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Saturday, June 1, 2013

The other side of solar systems

As you know, we like to present both sides of the argument for and against investments in clean energy and sustainability.  We are very focused on the economics behind these decisions, balancing those with environmental improvements.

Here's some disconcerting news on the failure rate of solar panels--not all, of course. Obviously, there's no reason to panic; every electrical/mechanical device has some failure rate.  We will be watching closely our solar systems to see what potential degradation we experience.

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The link from the NY Times:http://www.nytimes.com/2013/05/29/business/energy-environment/solar-powers-dark-side.html?_r=0

Part of the article:  LOS ANGELES — The solar panels covering a vast warehouse roof in the sun-soaked Inland Empire region east of Los Angeles were only two years into their expected 25-year life span when they began to fail.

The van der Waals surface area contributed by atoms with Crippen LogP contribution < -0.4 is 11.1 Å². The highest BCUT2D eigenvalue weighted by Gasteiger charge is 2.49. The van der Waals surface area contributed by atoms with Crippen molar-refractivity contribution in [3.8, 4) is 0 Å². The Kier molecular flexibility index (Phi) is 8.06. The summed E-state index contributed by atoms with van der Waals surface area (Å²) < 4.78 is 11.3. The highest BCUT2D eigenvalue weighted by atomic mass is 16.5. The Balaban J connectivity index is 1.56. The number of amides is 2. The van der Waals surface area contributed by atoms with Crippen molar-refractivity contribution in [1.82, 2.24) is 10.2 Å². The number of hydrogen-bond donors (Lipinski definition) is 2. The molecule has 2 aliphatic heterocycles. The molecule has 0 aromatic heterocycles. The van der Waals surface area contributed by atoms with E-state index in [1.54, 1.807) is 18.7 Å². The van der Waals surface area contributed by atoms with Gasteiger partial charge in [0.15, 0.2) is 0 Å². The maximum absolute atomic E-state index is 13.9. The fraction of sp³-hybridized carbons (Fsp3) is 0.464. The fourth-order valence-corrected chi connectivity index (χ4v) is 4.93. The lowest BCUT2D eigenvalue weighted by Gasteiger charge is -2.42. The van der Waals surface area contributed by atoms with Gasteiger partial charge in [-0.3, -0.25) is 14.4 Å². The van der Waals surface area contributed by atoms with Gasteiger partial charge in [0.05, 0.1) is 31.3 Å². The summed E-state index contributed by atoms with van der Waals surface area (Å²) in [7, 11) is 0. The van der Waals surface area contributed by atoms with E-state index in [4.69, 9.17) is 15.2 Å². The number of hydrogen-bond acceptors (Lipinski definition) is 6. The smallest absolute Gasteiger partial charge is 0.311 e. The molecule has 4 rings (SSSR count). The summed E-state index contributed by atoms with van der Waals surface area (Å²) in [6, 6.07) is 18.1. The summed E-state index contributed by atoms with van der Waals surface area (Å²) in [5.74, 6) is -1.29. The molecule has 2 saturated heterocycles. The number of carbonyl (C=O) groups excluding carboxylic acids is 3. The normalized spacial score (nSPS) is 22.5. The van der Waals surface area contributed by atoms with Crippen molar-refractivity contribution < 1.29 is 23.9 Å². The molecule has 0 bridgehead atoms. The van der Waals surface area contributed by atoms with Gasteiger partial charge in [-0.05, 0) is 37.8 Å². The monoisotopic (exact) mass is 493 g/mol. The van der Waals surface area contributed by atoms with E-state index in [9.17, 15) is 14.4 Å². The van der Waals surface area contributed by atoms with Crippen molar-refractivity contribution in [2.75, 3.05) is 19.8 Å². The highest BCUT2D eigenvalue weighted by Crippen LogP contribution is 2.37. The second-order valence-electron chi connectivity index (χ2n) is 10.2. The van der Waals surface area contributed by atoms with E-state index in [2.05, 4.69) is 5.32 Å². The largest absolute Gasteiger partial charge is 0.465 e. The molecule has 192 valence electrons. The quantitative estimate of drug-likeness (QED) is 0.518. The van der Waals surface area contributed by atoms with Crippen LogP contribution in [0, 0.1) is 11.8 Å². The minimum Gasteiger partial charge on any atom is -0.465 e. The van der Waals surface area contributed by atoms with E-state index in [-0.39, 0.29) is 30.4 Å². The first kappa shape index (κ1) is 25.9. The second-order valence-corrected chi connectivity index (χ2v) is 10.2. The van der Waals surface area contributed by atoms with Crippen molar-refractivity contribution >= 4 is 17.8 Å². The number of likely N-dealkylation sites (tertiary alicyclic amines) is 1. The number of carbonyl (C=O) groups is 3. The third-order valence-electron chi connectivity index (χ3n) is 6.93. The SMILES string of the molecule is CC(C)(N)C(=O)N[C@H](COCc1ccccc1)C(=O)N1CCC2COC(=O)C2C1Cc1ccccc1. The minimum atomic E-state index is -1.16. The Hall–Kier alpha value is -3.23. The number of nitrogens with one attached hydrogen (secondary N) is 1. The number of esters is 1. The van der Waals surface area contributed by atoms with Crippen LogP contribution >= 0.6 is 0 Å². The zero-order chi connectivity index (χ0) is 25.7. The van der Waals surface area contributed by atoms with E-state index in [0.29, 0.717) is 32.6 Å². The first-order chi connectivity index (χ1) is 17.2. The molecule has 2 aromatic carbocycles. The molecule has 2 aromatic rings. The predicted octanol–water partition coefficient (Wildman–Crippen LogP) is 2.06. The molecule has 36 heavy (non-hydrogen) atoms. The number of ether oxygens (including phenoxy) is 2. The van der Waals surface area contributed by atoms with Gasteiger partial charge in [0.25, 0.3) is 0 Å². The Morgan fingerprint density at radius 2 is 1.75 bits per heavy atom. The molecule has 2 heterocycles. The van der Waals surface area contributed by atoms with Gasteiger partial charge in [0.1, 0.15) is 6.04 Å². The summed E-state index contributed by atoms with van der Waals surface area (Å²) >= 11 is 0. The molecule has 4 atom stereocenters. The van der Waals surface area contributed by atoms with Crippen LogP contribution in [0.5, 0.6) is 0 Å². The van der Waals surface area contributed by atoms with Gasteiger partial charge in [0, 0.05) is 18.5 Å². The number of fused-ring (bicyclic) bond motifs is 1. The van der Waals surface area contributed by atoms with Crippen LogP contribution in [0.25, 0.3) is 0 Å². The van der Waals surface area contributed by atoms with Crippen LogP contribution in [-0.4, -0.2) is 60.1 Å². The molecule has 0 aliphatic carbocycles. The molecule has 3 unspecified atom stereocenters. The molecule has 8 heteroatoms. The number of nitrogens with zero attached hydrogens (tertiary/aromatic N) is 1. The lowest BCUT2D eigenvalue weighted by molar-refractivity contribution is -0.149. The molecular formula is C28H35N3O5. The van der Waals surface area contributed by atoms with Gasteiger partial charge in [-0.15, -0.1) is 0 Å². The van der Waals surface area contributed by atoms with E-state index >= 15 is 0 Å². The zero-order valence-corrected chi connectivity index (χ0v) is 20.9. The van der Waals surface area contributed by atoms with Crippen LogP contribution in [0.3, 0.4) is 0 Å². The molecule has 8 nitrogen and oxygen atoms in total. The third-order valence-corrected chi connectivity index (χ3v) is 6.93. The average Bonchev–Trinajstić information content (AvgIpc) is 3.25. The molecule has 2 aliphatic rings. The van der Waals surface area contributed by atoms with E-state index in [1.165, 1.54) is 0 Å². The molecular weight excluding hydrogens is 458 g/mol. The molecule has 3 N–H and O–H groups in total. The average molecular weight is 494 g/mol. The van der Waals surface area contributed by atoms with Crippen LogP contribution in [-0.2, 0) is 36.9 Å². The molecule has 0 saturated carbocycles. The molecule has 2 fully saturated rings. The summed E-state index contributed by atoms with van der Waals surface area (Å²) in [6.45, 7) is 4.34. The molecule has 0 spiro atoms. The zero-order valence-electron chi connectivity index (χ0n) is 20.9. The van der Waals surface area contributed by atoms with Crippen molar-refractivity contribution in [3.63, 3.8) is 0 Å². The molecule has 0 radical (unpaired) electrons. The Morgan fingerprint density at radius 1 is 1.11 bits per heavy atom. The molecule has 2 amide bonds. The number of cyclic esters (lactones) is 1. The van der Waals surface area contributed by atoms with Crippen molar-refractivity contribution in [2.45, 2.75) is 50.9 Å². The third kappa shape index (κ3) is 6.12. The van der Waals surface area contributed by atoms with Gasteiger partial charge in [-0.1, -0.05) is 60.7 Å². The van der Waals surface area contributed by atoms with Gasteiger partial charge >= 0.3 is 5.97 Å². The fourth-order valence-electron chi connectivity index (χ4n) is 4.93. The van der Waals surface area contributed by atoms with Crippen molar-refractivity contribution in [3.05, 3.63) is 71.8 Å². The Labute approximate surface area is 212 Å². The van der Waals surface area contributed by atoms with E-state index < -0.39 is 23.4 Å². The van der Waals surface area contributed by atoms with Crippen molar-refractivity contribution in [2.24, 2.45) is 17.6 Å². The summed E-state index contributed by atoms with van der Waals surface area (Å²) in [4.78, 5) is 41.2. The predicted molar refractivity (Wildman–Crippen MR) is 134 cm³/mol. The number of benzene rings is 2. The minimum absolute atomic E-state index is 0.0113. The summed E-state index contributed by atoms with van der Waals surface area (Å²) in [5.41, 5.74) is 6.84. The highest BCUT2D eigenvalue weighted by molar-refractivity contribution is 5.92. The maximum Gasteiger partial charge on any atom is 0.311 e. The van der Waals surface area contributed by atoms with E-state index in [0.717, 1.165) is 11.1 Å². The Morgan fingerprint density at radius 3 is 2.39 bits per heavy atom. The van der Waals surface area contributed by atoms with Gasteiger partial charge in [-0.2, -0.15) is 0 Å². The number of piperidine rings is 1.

Coatings that protect the panels disintegrated while other defects caused two fires that took the system offline for two years, costing hundreds of thousands of dollars in lost revenues.
It was not an isolated incident. Worldwide, testing labs, developers, financiers and insurers are reporting similar problems and say the $77 billion solar industry is facing a quality crisis just as solar panels are on the verge of widespread adoption.
No one is sure how pervasive the problem is. There are no industrywide figures about defective solar panels. And when defects are discovered, confidentiality agreements often keep the manufacturer’s identity secret, making accountability in the industry all the more difficult.
But at stake are billions of dollars that have financed solar installations, from desert power plants to suburban rooftops, on the premise that solar panels will more than pay for themselves over a quarter century.
The quality concerns have emerged just after a surge in solar construction. In the United States, the Solar Energy Industries Association said that solar panel generating capacity exploded from 83 megawatts in 2003 to 7,266 megawatts in 2012, enough to power more than 1.2 million homes. Nearly half that capacity was installed in 2012 alone, meaning any significant problems may not become apparent for years..."

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